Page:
IMS Global has certified several hundred products meeting these standards which gives districts like Lee County options as they work to meet their goals.  All products that are certified are available in a product directory at imscert.org.

According to the Director of Information Technology Support, part of the district success has come from working with vendors early and throughout the implementation process using a well-defined roadmap. The roadmap lays out what requirements must be met for the current school year and shows what will likely be required in the following years. For 2017, Alton expects to solve sign-on and rostering issues by requiring vendors to support IMS’s OneRoster standard. He explains, “We have a requirement that teachers can go to a single place to find all of their instructional materials from all publishers.  Instead of viewing each vendor’s websites to find content, our teachers go to our learning object repository, SAFARI Montage. It’s our single pane of glass. It doesn’t matter if the content comes from Pearson, HMH, Compass, etc. Teachers always go to one place.”

The district is also focusing on aggregation of assessment data across all platforms. To do this, Lee County has been able to aggregate raw formative and summative data via IMS’ Question and Test Interoperability® standard from multiple providers and make a dashboard for performance data. Teachers can see student performance information and learning paths. The dashboard provides indicators of time spent on each item and the average score on formative assessments. Alton says that the system they have designed takes one-fifth the time to display data as what’s available in the supplier’s product and this makes it easier and faster for teachers and students to get the information they need.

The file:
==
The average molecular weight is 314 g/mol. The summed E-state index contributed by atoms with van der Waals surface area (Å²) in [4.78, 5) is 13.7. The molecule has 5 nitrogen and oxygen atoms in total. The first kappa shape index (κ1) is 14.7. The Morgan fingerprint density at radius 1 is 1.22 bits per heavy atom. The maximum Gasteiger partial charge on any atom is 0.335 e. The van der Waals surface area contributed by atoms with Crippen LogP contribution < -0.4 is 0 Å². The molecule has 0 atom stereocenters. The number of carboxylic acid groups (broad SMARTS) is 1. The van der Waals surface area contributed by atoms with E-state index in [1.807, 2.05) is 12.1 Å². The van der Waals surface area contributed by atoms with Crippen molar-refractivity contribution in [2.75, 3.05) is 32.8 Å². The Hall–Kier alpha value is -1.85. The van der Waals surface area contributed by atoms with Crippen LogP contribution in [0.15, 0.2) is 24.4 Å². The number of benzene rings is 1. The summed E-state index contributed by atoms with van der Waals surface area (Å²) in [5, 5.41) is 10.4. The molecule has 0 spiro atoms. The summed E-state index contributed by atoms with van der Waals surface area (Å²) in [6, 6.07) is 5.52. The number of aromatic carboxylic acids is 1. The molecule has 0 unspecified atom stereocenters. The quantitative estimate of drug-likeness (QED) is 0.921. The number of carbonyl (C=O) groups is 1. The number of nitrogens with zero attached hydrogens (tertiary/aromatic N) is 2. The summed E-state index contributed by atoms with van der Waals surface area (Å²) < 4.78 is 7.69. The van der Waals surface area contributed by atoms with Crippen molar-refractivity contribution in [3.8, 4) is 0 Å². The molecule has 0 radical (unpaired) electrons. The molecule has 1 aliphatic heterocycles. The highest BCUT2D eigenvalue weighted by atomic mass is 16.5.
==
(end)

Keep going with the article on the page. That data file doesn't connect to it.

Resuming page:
Vendor Interaction Cycle

Lee County Schools has defined a very specific process for working with potential vendors. “We always start in September with presenting our roadmap and requirements. We invite all vendors to attend this meeting,” states Alton. Vendors must formally sign an agreement with the district committing to what they will deliver and their timeline. Any vendor who will not or cannot sign the agreement is immediately dropped from consideration. The district holds sessions with each vendor during the development cycle to test and validate their work prior to final acceptance. For those materials that are included in the formal instructional materials adoption, recommendations are made to the school board in April. All vendors who are approved must have a production environment ready for implementation by mid-summer to allow the district time to load data and conduct final validation testing prior to the start of school.